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    1: **Contents**
    3: [[!toc levels=3]]
    5: # Mail and news
    7: This chapter explains how to set up NetBSD to use mail and news. Only a simple
    8: but very common setup is described: the configuration of a host connected to the
    9: Internet with a modem through a provider. You can think of this chapter as the
   10: continuation of
   11: [[Setting up TCP/IP on NetBSD in practice|guide/net-practice]], assuming a
   12: similar network configuration. Even this *simple* setup proves to be difficult
   13: if you don't know where to start or if you've only read introductory or
   14: technical documentation. A general description of mail and news
   15: configuration is beyond the scope of this guide; please read a good Unix
   16: Administration book (some very good ones are listed on the NetBSD site).
   18: This chapter also briefly describes the configuration (but not the usage) of two
   19: popular applications, mutt for mail and tin for news. The usage is not described
   20: because they are easy to use and well documented. Obviously, both mutt and tin
   21: are not mandatory choices: many other similar applications exist but I think
   22: that they are a good starting point because they are widely used, simple, work
   23: well and don't use too much disk space and memory. Both are console mode
   24: programs; if you prefer graphics applications there are also many choices for X.
   26: In short, the programs required for the configuration described in this chapter
   27: are:
   29:  * postfix
   30:  * fetchmail
   31:  * mutt
   32:  * tin
   34: Of these, only postfix is installed with the base system; you can install the
   35: other programs from the NetBSD package collection, pkgsrc.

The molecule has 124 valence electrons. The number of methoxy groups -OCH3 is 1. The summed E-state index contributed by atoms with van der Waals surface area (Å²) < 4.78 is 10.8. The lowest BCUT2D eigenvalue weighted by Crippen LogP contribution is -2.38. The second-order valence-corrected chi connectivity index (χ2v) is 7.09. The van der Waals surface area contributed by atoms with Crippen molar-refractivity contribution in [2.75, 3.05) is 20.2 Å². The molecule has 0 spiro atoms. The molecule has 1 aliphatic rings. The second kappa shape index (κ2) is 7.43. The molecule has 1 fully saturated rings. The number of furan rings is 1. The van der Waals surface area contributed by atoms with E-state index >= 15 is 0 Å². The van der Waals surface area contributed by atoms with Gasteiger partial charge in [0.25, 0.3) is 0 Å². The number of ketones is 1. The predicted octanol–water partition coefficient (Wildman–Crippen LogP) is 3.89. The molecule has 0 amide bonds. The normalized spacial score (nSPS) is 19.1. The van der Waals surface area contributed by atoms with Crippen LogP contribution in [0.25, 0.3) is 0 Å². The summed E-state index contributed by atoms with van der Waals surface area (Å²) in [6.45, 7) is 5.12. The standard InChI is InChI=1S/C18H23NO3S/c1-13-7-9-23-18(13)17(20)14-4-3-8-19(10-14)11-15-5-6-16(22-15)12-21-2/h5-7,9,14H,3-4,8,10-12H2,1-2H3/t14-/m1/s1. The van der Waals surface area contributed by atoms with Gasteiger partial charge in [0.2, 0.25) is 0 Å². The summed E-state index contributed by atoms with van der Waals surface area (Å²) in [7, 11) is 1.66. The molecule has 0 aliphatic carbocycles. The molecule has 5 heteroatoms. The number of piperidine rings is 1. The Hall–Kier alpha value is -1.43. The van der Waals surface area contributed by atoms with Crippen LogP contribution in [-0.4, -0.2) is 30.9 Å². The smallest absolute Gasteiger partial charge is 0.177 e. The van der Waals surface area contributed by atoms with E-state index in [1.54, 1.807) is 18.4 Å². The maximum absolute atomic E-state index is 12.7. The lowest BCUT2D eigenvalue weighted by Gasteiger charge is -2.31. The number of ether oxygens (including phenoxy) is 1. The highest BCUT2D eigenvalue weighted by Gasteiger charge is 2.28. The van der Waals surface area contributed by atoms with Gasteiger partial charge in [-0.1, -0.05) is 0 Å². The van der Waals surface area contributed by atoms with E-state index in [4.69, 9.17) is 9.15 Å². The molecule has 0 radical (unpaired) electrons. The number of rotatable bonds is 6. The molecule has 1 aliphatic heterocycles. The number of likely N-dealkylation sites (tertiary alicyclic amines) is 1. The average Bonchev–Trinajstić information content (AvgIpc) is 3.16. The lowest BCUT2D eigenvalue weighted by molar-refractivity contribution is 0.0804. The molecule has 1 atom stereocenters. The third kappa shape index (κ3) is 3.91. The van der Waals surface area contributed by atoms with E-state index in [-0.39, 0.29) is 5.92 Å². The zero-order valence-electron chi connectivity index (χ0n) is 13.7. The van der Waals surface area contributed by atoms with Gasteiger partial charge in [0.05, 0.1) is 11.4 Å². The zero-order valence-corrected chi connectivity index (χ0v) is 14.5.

37: *Note*: Since NetBSD 4.0, postfix is the default MTA (Mail Transport Agent) and
   38: sendmail was removed. Also, because sendmail is widely popular and several
   39: programs like fetchmail are designed to be used with it, postfix includes a
   40: command line wrapper that accepts sendmail's commands line syntax but works with
   41: postfix. See
   42: [[!template id=man name="sendmail" section="1"]]
   43: for more details.
   45: Before continuing, remember that none of the programs presented in this chapter
   46: is mandatory: there are other applications performing similar tasks and many
   47: users prefer them. You'll find different opinions reading the mailing lists. You
   48: can also use different strategies for sending and receiving mail: the one
   49: explained here is only a starting point; once you understand how it works you'll
   50: probably want to modify it to suit your needs or to adopt a different method
   51: altogether.
   53: At the opposite extreme of the example presented here, there is the usage of an
   54: application like Mozilla, which does everything and frees you from the need of
   55: configuring many components: with Mozilla you can browse the Internet, send and
   56: receive mail and read news. Besides, the setup is very simple. There is a price
   57: to pay, though: Mozilla is a "closed" program that will not cooperate easily
   58: with other standard Unix utilities.
   60: Another possibility is to use emacs to read mail and news. Emacs needs no
   61: introduction to Unix users but, in case you don't know, it is an extensible
   62: editor (although calling emacs an editor is somewhat reductive) which becomes a
   63: complete work environment, and can be used to read mail, news and to perform
   64: many operations. For many people emacs is the only environment that they need
   65: and they use it for all their work. The configuration of emacs for mail and news
   66: is described in the emacs manual.
   68: In the rest of this chapter we will deal with a host connected to the Internet
   69: through a PPP connection via serial modem to a provider.
   71:  * the local host's name is `ape` and the internal network is ``,